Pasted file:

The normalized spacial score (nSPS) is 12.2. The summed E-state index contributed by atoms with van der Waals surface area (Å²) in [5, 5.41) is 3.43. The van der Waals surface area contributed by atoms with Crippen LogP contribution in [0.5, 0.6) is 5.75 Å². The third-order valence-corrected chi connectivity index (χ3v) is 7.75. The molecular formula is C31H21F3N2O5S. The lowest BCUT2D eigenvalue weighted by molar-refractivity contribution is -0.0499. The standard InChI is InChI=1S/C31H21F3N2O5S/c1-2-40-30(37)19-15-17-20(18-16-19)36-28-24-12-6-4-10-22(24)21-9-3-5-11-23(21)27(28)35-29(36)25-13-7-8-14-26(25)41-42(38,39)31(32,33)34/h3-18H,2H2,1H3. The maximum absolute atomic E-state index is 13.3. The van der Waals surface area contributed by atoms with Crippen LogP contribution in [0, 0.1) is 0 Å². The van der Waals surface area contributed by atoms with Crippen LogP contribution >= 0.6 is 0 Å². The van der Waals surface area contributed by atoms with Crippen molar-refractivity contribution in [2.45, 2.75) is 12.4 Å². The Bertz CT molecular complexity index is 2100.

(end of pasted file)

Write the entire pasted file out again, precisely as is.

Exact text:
The normalized spacial score (nSPS) is 12.2. The summed E-state index contributed by atoms with van der Waals surface area (Å²) in [5, 5.41) is 3.43. The van der Waals surface area contributed by atoms with Crippen LogP contribution in [0.5, 0.6) is 5.75 Å². The third-order valence-corrected chi connectivity index (χ3v) is 7.75. The molecular formula is C31H21F3N2O5S. The lowest BCUT2D eigenvalue weighted by molar-refractivity contribution is -0.0499. The standard InChI is InChI=1S/C31H21F3N2O5S/c1-2-40-30(37)19-15-17-20(18-16-19)36-28-24-12-6-4-10-22(24)21-9-3-5-11-23(21)27(28)35-29(36)25-13-7-8-14-26(25)41-42(38,39)31(32,33)34/h3-18H,2H2,1H3. The maximum absolute atomic E-state index is 13.3. The van der Waals surface area contributed by atoms with Crippen LogP contribution in [0, 0.1) is 0 Å². The van der Waals surface area contributed by atoms with Crippen LogP contribution >= 0.6 is 0 Å². The van der Waals surface area contributed by atoms with Crippen molar-refractivity contribution in [2.45, 2.75) is 12.4 Å². The Bertz CT molecular complexity index is 2100.